Monday, October 26, 2015

#flipclass Flash Blog: Building a Positive Classroom Culture

Since flipping my Algebra 1 classes last year (and restructuring my Pre-Algebra classes 2 years ago) I have become convinced of the difference a positive classroom culture makes.

I don't believe I had a negative classroom before, but my classroom culture has improved tremendously in 3 years.

Over the last 3 years, students have become convinced that I am on their side. They believe I have their backs. They know I care about them and want to see them succeed.

They see the time I put into making videos and preparing for class. They appreciate the opportunity to retake and redo assignments and tests.

Making my classroom more student-centered has allowed me to get to know my students better. To spend time with them and ask them about how their day is going or how other classes are going. To help them one-on-one.

And as a result, they work for me. They work hard. (OK, OK...most of them, most of the time)

I have thought many times over the last couple of years that building deeper, more positive relationships with my students has been the biggest single motivator I have ever found or used.

When students know you care and you won't allow them to fail, they'll walk through walls for you.

And that makes for a pretty positive classroom culture.

Monday, October 19, 2015

#flipclass Flash Blog: So Far This Year

Well...last year I did a reflection at the end of the first grading period. Tonight's #flipclass Flash Blog topic is to reflect on how it's going so far this year, and...guess what? It's the end of the first grading period! Perfect timing!

Overall, I would say the year is going pretty well.

In some ways it's been harder than last year. This year's students aren't as excited as last year's students about the flipped classroom. They like it; they don't want "normal" class. But they're not as "in love" with it as last year's group. I fed off that "flip-crush" last year. This year I have to find other motivation.

I'm remaking many more videos than I expected to. Since I changed pacing guides this year, some of the videos - and what I discussed in them - don't "fit" anymore. Many of the videos I re-watch and think, "I can do better."

I've blogged about some other difficulties; how I know that as I change and grow as a teacher, I will experience growing pains.

I've figured some of those things out. I'm more comfortable with where I am as a teacher and where my class is on all sorts of fronts: whole class discussion vs. individual conversations, self-paced vs. teacher-paced, discovery/creativity vs. skills practice. I believe my class is very balanced. Can I continue to grow and stretch? Of course. But I don't have to believe I'm doing everything wrong or that I have to throw every aspect of my teaching out the window and start over.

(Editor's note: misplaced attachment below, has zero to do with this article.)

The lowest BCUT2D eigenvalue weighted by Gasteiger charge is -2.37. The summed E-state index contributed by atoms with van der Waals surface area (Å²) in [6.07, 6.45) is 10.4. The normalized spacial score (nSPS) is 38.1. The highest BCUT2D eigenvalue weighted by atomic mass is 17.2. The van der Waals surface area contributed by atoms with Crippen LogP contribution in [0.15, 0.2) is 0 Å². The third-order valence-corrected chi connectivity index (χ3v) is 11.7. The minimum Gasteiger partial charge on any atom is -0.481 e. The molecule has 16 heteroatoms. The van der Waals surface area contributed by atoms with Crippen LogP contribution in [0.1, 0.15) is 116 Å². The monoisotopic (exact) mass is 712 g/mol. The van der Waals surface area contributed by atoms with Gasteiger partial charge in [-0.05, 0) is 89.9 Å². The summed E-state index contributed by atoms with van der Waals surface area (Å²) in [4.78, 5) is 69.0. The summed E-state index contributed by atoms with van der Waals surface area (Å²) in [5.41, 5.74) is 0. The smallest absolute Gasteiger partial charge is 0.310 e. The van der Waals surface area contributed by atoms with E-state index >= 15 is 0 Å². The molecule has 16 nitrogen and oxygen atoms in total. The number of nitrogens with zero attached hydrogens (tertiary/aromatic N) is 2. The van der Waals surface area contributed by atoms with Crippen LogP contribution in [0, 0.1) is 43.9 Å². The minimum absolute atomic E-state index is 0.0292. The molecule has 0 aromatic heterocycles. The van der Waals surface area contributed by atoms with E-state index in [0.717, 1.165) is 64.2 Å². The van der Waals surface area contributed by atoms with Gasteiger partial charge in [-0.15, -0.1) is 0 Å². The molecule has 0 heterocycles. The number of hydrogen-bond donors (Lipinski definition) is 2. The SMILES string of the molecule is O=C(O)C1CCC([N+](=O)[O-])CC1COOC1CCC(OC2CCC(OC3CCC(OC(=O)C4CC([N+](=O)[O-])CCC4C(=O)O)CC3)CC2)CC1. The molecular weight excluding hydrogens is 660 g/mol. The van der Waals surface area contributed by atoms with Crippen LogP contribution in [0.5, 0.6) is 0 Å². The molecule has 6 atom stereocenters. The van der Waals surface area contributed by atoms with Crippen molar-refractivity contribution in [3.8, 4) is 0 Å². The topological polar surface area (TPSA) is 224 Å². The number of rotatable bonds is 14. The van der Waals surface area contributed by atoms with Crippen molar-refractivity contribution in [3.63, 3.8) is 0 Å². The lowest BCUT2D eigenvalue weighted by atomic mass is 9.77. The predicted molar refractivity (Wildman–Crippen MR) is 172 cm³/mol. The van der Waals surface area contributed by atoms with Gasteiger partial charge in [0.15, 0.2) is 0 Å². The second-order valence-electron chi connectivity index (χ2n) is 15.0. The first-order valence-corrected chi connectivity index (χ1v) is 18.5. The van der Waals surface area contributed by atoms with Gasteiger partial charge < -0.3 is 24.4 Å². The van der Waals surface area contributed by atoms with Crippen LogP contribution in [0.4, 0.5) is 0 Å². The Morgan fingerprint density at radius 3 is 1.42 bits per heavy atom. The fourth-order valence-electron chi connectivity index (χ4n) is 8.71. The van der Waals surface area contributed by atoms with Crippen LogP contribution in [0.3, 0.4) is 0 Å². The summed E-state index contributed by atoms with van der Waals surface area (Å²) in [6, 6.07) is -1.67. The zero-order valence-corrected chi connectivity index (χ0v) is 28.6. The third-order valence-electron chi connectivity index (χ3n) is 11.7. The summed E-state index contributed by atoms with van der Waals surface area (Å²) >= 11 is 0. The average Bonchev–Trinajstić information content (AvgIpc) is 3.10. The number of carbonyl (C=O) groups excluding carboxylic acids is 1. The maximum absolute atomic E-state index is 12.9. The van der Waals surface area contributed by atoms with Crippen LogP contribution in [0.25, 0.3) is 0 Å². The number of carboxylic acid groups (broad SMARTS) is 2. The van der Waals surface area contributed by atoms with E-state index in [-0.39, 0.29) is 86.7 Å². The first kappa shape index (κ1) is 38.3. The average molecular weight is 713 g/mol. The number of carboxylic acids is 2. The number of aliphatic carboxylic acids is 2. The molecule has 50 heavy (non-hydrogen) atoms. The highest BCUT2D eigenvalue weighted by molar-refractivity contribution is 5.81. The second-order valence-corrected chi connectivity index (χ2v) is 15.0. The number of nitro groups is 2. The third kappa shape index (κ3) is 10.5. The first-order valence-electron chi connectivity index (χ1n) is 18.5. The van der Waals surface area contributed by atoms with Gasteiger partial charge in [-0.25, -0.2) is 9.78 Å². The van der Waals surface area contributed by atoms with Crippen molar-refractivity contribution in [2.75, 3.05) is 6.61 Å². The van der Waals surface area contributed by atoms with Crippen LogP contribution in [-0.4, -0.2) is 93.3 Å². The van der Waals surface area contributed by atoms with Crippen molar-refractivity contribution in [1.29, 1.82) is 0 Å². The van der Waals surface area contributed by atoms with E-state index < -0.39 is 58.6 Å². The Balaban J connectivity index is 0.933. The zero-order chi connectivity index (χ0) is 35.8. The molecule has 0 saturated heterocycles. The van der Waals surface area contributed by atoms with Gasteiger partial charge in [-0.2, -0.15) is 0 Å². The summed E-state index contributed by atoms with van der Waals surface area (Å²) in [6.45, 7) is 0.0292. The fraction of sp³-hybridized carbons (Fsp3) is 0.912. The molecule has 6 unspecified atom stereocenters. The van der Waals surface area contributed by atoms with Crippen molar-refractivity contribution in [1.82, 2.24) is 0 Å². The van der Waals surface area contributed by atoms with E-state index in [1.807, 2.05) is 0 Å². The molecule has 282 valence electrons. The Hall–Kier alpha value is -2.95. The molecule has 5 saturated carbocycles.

There are good things going on, too. I've started an in-class flip with my Pre-Algebra classes (blog post to come). They get a 5-10 minute video to take notes from, then they do some work with a partner. They like it.

I've also become very adept at making short example videos for students to watch instead of waiting for me to work an example with the whole class.

My students are making progress. They're learning how to watch videos, albeit a bit slower than I anticipated or would like. They're learning how to be responsible for their learning. They're learning how to find answers to their questions. They're learning how to study and learn. They're learning how to be mathematicians.

What more can I ask for?

Friday, October 16, 2015

FlipCon Atlanta 2015

Last Friday I was given the opportunity to attend FlipCon Atlanta, a one-day introduction to flipped learning led by none other than flipped classroom pioneers, Jon Bergmann and Aaron Sams.

Jon Bergmann and a "virtual photo bomb" by Aaron Sams

I was so excited! I have long looked up to Bergmann and Sams, and I followed their models when I flipped my own classroom. It was such a rush to get to meet them! I also got to meet one of my #flipclass Twitter friends (and fellow Bama fan), and that was also pretty exciting.

I'm in my second year of flipping my classroom, but I needed a good look at the basics again (still). I needed to see what other teachers are doing in their classrooms. I got some ideas about some things to try with Explain Everything, the app I use to make videos. I was given some tips about making videos that are easier/more fun for students to watch. I got to talk with other middle school math teachers, some "checking out" the flipped classroom and some who were already flipping; I identify with both.

Most of all, though, I was encouraged that maybe, just maybe, I'm doing OK with my flipped classroom and NOT doing everything the wrong way.

When it comes to the amount of practice my students do, the focus on content, how teacher-centered or student-centered my classroom is, how much discussion I have with the whole class, I was right in line with what Jon and Aaron suggest and with stories they shared from other successfully flipped math classes.

I got a glimpse of where my little flipped classroom can go - flipped mastery, SBG, PBL - and I can see me moving in those directions eventually, but I was happy to see that what I am currently doing is just fine and beneficial for my students.

I've had a few fleeting thoughts this year of, "This is too hard. Maybe I need to go back to my 'old' classroom" (YUCK!). I've felt pressure from people I don't even personally know that perhaps flipped learning is not the way to go in a classroom. But I left Atlanta refocused and re-energized and convinced that I am still on the right track, both for myself and my students.